Desborough man admits to waste offences linked to Palgrave and Oakley fly-tipping incidents

Fly-tipping in Palgrave ANL-150704-101950001

Fly-tipping in Palgrave ANL-150704-101950001

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A man who pleaded guilty to numerous waste offences linked to fly-tipping incidents in Palgrave and Oakley has been prosecuted.

Walter Elliot-Smith, 26, of The Pastures, Stoke Albany Road, Desborough, near Kettering, admitted to five offences.

He was ordered to complete 120 hours of community service as well as pay £2,230 investigation costs and a victim surcharge of £60.

The first incident took place in February 2014 when garden waste, garden furniture, parts of a greenhouse and general household waste was witnessed being dumped from a Ford Transit and was subsequently reported to Mid Suffolk District Council.

The registered owner of the vehicle was traced to Walter Elliot-Smith, trading as Elliot’s Tree and Garden Services. Council enforcement officers, using items found in the waste, then traced this to a resident in Eye, who explained he had engaged Elliot’s Tree and Garden services having seen them advertised online.

The second incident took place in April 2014 when garden waste, household waste, clothing and metal items were found to have been dumped. Officers were able to trace items within the waste to a resident in Long Stratton, who had also paid Elliot’s Tree and Garden services to take away waste, having found them advertised online.

Mr Elliot-Smith was interviewed under caution by Council officers, and admitted to having taken waste from both properties and dumping it nearby, stating that he needed the money to support his children.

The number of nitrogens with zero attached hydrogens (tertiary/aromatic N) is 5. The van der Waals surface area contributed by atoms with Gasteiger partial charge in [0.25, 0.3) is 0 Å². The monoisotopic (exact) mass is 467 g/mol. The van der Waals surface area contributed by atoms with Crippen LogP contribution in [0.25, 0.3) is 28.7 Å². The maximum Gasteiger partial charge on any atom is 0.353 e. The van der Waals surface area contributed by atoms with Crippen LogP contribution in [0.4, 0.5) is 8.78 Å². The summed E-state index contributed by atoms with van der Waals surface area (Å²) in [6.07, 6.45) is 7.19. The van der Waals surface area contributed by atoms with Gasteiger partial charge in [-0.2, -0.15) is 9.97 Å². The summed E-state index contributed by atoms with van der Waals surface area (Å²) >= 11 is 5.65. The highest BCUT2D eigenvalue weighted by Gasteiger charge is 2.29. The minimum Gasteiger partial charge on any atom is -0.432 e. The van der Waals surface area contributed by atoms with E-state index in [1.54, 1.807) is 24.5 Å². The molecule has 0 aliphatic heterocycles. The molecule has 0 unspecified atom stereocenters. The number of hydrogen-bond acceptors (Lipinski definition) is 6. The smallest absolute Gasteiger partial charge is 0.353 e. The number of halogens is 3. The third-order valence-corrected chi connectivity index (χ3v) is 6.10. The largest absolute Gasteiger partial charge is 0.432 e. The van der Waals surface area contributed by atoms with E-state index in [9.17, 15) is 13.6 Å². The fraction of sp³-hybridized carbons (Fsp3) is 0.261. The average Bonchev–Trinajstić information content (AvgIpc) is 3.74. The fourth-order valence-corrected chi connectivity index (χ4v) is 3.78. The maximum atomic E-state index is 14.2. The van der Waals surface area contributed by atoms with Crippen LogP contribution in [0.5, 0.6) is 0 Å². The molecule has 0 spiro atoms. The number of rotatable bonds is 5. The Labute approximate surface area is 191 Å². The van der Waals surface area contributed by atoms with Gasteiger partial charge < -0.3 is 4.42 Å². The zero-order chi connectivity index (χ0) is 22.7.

On neither of the occasions did Mr Elliot-Smith give the residents a waste transfer note, as required by law, to show that he had taken the waste. He also admitted that he did not have a Waste Carriers Licence, authorising him to carry waste.

The day after the interview under caution, and having been given the appropriate advice about his responsibilities, Walter Elliot-Smith was seen in Bury St Edmunds, carrying out similar work in a residential garden. At a subsequent interview, he admitted he had not produced waste transfer notes for this work either.

James Buckingham, Corporate Manager - Environmental Protection at Mid Suffolk District Council, said: “We are pleased with the outcome of this case, whereby a prolific fly-tipper has been brought to justice.

“Mr Elliot-Smith was given clear advice on how to meet his legal responsibilities, but chose to continue deliberately flouting the law, taking large amounts of cash to remove substantial quantities of waste, which he then dumped on land without an environmental permit in place.

“By pro-actively advertising his services as a legitimate operator, Mr Elliot-Smith was unfairly competing with legitimate waste services by undercutting prices and profited to the tune of £480 – some of which he should have spent on proper waste disposal.

“In this case his customers have paid twice – once for him to do the work and again through their Council tax for the dumped waste to be cleared. I hope this case will highlight to residents the importance of checking that anyone who takes your waste is licensed to do so – always ask for a receipt and if they cannot show you their Waste Carriers Licence then do not use them, don’t rely on glossy adverts to ensure someone is legitimate.

“Waste dumped by the roadside contributes to a £13,000 a year bill for removing fly tipped waste. This bill is ultimately paid by tax payers, which is totally unacceptable.

“Mr Elliot-Smith was not a licensed waste carrier and so should not have been involved in taking the waste in the first place and, as a business, he had a clear duty to ensure that waste from his business activities was disposed of properly.

“The Environmental Protection Team at Mid Suffolk District Council will continue to place a high priority on the investigation of fly tipping and we will not hesitate to take action in such cases.”